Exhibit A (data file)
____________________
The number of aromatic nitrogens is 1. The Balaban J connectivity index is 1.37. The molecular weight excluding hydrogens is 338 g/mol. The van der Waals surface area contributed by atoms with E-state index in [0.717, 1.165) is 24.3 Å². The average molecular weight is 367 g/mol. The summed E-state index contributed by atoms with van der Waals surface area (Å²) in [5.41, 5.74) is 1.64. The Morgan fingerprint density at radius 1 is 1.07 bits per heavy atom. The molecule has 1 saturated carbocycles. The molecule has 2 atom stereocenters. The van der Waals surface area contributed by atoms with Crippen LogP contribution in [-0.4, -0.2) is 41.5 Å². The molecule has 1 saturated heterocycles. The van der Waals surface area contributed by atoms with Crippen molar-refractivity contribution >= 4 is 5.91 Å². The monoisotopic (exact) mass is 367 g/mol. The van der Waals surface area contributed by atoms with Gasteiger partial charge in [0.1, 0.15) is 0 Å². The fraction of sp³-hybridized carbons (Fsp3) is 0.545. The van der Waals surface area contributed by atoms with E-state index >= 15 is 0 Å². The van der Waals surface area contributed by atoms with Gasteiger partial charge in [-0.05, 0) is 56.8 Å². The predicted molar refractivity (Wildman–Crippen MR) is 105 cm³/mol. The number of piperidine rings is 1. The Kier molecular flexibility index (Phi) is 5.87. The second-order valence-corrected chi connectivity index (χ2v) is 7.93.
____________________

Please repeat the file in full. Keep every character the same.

The number of aromatic nitrogens is 1. The Balaban J connectivity index is 1.37. The molecular weight excluding hydrogens is 338 g/mol. The van der Waals surface area contributed by atoms with E-state index in [0.717, 1.165) is 24.3 Å². The average molecular weight is 367 g/mol. The summed E-state index contributed by atoms with van der Waals surface area (Å²) in [5.41, 5.74) is 1.64. The Morgan fingerprint density at radius 1 is 1.07 bits per heavy atom. The molecule has 1 saturated carbocycles. The molecule has 2 atom stereocenters. The van der Waals surface area contributed by atoms with Crippen LogP contribution in [-0.4, -0.2) is 41.5 Å². The molecule has 1 saturated heterocycles. The van der Waals surface area contributed by atoms with Crippen molar-refractivity contribution >= 4 is 5.91 Å². The monoisotopic (exact) mass is 367 g/mol. The van der Waals surface area contributed by atoms with Gasteiger partial charge in [0.1, 0.15) is 0 Å². The fraction of sp³-hybridized carbons (Fsp3) is 0.545. The van der Waals surface area contributed by atoms with E-state index >= 15 is 0 Å². The van der Waals surface area contributed by atoms with Gasteiger partial charge in [-0.05, 0) is 56.8 Å². The predicted molar refractivity (Wildman–Crippen MR) is 105 cm³/mol. The number of piperidine rings is 1. The Kier molecular flexibility index (Phi) is 5.87. The second-order valence-corrected chi connectivity index (χ2v) is 7.93.